One big difference between wine and beer is that grapes varieties are highly adapted to particular soil and climates, and there is a long history of privileging the raw material of various regions. In my experience, while beer has regional styles, the re-creation of those styles elsewhere doesn’t present much of a challenge. Tom Hill may love Nebbiolo, but it will be far more difficult for a West Coast vintner to make a Barolo lookalike than it would be for a Wisconsin brewer to turn out a respectable Helles beer.

Remember that sugar, acid, and SO2 can legally be added, although in some areas not all in the same year.

Some of my old wine books refer to elderberries being a common coloring agent as recently as 50 years ago. Historically, all sorts of things have been added. Maybe the best answer is maybe other than oak, most of these things that improved poor wines would be a detriment to higher quality wines, so they were sorted out of the process.

Note that if you look at various wine laws across different regions, what they hold in common is outlawing things that aren’t used and allowing what is necessary. Of course they are a snapshot in time - when they were written.

Another factor is expectation. If you add an outside-the-box character to a wine, how much could you sell it for? It would be a huge marketing challenge to surpass a bottom shelf price. As far as inside-the-wheelhouse character, how do we really know no one is fudging? Grapes pick up volatile oils from nearby plants that happen to be there. Why not intentionally plant something nearby or as a cover crop that will impart volatile oils? Would that even be controversial? And if that’s okay, what’s so different from actually tossing some of that type of plant matter in to a ferment? Or doing a little steep at some point?

I think a lot of it has to do with decades of boring beer being produced in this country and the craft beer revolution that has occurred in the last decade or so. Quality wine has a longer tradition and it was desired for it to be more “pure”. Craft beer comes along and they want to make interesting variations. Some of that comes from the mixture of the hops, malt, etc. and some comes from adding odd things to it (coffee, bourbon, pumpkin). Wine is still wine and they try to make it natural and emphasize the terroir.

Wine is seen as a stodgy, proper drink while beer is experimental.


Pretty sure Tom is kidding here… newhere

Exactly the direction I was going from the start. It’s purely a market-driven issue. Oak is OK, but virtually anything else is viewed with suspicion, even water, sugar, SO2 and tartaric, all of which are naturally in wine. The market won’t support any flavorant except one traditionally favored choice, and other additions have a negative connotation.

Steeping is exactly something I had in mind. What if you have some fruity, structured wine without complexity. Instead of dipping in oak chips, why not add tea bags of natural plant products. Could be hibiscus, roses, anise, black tea, and all of these would not seem out of place in moderation, much like oak.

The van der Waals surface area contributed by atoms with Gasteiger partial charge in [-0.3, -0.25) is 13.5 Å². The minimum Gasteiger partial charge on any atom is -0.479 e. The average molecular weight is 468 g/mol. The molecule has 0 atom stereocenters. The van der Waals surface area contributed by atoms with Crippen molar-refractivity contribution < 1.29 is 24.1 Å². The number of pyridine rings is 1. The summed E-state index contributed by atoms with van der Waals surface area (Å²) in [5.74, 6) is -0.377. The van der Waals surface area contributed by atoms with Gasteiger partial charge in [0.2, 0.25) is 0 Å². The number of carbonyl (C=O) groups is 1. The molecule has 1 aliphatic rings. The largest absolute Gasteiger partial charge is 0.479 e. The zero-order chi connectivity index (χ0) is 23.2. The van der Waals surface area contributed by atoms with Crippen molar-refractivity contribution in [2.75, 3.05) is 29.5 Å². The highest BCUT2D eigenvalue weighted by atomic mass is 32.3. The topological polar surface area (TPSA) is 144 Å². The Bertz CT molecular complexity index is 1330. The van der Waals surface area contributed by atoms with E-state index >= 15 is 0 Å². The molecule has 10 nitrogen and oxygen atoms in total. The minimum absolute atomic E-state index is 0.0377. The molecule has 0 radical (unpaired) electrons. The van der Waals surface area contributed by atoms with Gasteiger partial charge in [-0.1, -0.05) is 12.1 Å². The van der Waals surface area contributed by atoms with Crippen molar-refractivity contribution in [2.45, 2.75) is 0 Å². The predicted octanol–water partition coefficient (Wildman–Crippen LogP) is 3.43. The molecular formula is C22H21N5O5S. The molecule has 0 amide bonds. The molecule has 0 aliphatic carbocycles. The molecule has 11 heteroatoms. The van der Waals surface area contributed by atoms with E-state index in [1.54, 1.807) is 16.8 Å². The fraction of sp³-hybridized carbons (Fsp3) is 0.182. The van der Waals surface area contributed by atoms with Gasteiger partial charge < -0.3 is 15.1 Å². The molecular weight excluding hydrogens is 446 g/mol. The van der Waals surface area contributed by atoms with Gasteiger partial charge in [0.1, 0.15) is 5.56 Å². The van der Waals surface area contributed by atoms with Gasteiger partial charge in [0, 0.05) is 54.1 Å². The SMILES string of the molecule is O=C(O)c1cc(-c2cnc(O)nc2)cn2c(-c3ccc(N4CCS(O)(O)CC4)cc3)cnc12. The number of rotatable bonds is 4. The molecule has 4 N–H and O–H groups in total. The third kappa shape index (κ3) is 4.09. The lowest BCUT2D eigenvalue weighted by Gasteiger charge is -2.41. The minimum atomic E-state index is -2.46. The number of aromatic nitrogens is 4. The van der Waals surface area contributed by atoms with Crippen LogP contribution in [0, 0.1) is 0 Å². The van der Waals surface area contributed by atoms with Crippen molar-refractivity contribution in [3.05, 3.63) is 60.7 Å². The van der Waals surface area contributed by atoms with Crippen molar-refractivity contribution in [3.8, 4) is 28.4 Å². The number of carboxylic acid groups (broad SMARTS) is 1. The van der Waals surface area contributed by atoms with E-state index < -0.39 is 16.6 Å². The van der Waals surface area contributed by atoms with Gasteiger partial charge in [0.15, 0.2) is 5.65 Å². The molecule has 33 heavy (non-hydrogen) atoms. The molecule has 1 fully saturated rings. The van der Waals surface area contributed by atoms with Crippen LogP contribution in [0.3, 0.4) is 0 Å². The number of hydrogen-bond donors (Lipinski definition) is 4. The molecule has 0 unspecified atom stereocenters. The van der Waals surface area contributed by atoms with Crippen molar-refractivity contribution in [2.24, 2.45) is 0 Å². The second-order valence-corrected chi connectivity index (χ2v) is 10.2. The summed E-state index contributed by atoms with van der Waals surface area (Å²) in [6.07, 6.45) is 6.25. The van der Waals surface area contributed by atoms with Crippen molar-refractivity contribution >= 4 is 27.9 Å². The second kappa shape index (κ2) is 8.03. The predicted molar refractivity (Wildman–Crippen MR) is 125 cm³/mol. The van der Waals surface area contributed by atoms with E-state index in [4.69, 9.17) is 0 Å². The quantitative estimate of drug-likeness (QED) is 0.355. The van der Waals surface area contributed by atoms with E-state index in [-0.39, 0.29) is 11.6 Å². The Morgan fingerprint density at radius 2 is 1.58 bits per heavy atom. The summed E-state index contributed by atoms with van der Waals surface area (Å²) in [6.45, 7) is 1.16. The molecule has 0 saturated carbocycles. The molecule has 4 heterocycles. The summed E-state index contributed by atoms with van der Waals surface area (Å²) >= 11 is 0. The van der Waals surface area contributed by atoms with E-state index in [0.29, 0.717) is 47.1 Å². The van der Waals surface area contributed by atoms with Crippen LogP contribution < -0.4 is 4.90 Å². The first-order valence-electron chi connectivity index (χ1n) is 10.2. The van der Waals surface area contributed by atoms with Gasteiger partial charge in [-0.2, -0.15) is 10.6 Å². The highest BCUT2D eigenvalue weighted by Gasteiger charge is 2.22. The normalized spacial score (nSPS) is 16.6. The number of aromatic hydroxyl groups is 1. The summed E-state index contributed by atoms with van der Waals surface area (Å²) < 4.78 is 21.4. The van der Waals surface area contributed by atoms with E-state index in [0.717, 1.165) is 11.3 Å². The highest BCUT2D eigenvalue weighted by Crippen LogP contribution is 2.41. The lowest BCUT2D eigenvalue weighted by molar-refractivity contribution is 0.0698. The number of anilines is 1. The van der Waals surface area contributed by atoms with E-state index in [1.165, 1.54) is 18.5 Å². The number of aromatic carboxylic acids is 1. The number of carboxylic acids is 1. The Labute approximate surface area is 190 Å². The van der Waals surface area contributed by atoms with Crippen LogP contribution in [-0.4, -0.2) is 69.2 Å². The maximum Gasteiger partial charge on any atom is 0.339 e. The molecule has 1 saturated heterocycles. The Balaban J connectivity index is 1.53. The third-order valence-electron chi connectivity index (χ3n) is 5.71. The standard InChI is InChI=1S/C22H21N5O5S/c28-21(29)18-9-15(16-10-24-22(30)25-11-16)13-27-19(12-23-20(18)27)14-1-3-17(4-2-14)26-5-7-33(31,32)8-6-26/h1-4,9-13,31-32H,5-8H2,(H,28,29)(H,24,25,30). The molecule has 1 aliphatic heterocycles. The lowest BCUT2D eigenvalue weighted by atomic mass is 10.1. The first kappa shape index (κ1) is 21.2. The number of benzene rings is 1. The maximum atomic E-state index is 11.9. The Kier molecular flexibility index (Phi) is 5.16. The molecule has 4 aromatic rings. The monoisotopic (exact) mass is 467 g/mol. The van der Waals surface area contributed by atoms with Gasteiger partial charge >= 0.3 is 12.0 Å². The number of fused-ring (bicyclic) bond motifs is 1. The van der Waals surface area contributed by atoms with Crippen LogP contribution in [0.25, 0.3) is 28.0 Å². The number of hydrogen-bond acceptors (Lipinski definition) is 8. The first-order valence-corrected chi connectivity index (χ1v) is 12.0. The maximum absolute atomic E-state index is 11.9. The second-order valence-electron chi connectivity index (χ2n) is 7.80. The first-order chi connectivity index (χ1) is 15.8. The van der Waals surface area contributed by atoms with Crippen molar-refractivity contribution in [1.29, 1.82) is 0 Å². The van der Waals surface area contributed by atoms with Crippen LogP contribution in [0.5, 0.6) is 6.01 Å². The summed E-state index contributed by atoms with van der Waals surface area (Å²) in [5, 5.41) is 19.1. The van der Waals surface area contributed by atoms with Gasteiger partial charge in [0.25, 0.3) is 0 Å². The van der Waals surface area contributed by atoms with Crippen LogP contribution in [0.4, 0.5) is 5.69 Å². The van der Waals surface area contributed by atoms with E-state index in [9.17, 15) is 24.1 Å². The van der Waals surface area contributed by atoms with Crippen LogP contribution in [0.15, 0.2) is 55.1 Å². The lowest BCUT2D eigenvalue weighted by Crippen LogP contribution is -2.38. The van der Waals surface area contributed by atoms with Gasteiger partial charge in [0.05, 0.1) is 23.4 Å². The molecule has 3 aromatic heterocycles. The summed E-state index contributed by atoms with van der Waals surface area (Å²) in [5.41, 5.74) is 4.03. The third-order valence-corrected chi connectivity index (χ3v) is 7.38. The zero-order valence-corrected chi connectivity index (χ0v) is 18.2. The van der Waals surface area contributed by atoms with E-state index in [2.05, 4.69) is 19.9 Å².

Just only sorta kidding here, Mel. He doesn’t explicitly add it. But the trees around his wnry are continually spewing their oils into the air and it often
gets into his wine via that route.

When we see the word wine, it has come to mean wine made from grapes. Otherwise, as noted, it can be called wine with added flavors.

One reason is, I think, that the grape is uniquely suited to making wine all by itself. In the right location, it easily reaches high sugar content. Plus, it can, under the right growing conditions and the right fermentation and aging conditions produce a multitude of naturally formed aromas that are also found in fruit, plants, earth and petrol, among others.

Since all of these aromas CAN be produced from just the grape, it has been considered cheating to add them.

In beer, a large but significantly narrower range of aroma are found without adding other ingredients.

Best story I have heard to this point anyway.

Really? Do tell.

Actually there is a requirement that the beer must be labelled for the additional ingredients (besides water, malt, yeast and hops), and the formula has to be filed with the TTB. For example, the description of the 2012 Deschutes Abyss reads “Malt beverage brewed with black strap molasses, licorice with cherry bark and vanilla added”.

If you drink much beer, you need to try a few more different varieties. I would submit that the range of aromas in regular, no additional ingredients beers far exceeds that found in wine. Even within the constraints of using only water, malt, hops, and yeast, we brewers have a much broader palette to work from. Malt can take on many different aromas/flavors from smoky to grassy to coffee, Hops can add floral, herbal, and fruity (from grapefruit to passion fruit) flavors and aromas. We brewers use a broader array of yeasts and other beasties that wine makers abhor that once again broaden the array of flavors and aromas we can produce.

While we brewers can produce a broader array of aromas and flavors, we can’t match the complexity that can be derived from wine. This is what sets wine apart from all other beverages - it can have the most complex flavor of all beverages.

Have some glögg 'tis the season for it.

Well, Robert…it’s long been alleged that Porto producers added elderberries in days goneby during the
fermentation to increase color. To my knowledge, there was never any evidence brought forward that
this actually occured. It’s probably a test for elderberries that could be easily done…but I doubt it’s
worth the effort.
Just a bit of a troll, Robert. As you know, I’ve been occasionally known to [stirthepothal.gif]

I agree that I could taste more beer. What do you mean by complex? To me it means has small amounts of lots of different aromas.